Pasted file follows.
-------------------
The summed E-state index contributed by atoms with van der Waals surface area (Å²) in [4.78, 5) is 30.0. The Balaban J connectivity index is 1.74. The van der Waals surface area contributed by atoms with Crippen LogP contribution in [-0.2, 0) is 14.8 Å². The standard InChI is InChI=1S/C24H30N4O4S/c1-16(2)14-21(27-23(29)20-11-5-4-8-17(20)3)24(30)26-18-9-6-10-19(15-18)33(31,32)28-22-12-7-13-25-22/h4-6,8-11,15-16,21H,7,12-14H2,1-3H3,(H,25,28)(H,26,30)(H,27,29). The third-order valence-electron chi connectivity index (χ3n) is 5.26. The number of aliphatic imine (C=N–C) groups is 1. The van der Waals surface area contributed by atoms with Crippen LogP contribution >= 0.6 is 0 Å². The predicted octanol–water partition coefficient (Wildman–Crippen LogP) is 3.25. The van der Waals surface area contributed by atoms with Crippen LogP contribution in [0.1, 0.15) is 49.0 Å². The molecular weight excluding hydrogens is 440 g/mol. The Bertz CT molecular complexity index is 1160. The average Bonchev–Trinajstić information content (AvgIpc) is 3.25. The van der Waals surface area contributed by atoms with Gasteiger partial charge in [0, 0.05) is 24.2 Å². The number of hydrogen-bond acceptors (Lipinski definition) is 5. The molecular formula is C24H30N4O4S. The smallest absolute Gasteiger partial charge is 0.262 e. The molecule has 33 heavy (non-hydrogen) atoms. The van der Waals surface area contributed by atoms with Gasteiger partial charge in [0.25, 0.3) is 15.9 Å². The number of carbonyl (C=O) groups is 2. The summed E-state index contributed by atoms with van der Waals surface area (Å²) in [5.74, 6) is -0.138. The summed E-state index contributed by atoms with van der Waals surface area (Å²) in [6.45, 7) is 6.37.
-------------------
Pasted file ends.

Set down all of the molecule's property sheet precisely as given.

The summed E-state index contributed by atoms with van der Waals surface area (Å²) in [4.78, 5) is 30.0. The Balaban J connectivity index is 1.74. The van der Waals surface area contributed by atoms with Crippen LogP contribution in [-0.2, 0) is 14.8 Å². The standard InChI is InChI=1S/C24H30N4O4S/c1-16(2)14-21(27-23(29)20-11-5-4-8-17(20)3)24(30)26-18-9-6-10-19(15-18)33(31,32)28-22-12-7-13-25-22/h4-6,8-11,15-16,21H,7,12-14H2,1-3H3,(H,25,28)(H,26,30)(H,27,29). The third-order valence-electron chi connectivity index (χ3n) is 5.26. The number of aliphatic imine (C=N–C) groups is 1. The van der Waals surface area contributed by atoms with Crippen LogP contribution >= 0.6 is 0 Å². The predicted octanol–water partition coefficient (Wildman–Crippen LogP) is 3.25. The van der Waals surface area contributed by atoms with Crippen LogP contribution in [0.1, 0.15) is 49.0 Å². The molecular weight excluding hydrogens is 440 g/mol. The Bertz CT molecular complexity index is 1160. The average Bonchev–Trinajstić information content (AvgIpc) is 3.25. The van der Waals surface area contributed by atoms with Gasteiger partial charge in [0, 0.05) is 24.2 Å². The number of hydrogen-bond acceptors (Lipinski definition) is 5. The molecular formula is C24H30N4O4S. The smallest absolute Gasteiger partial charge is 0.262 e. The molecule has 33 heavy (non-hydrogen) atoms. The van der Waals surface area contributed by atoms with Gasteiger partial charge in [0.25, 0.3) is 15.9 Å². The number of carbonyl (C=O) groups is 2. The summed E-state index contributed by atoms with van der Waals surface area (Å²) in [5.74, 6) is -0.138. The summed E-state index contributed by atoms with van der Waals surface area (Å²) in [6.45, 7) is 6.37.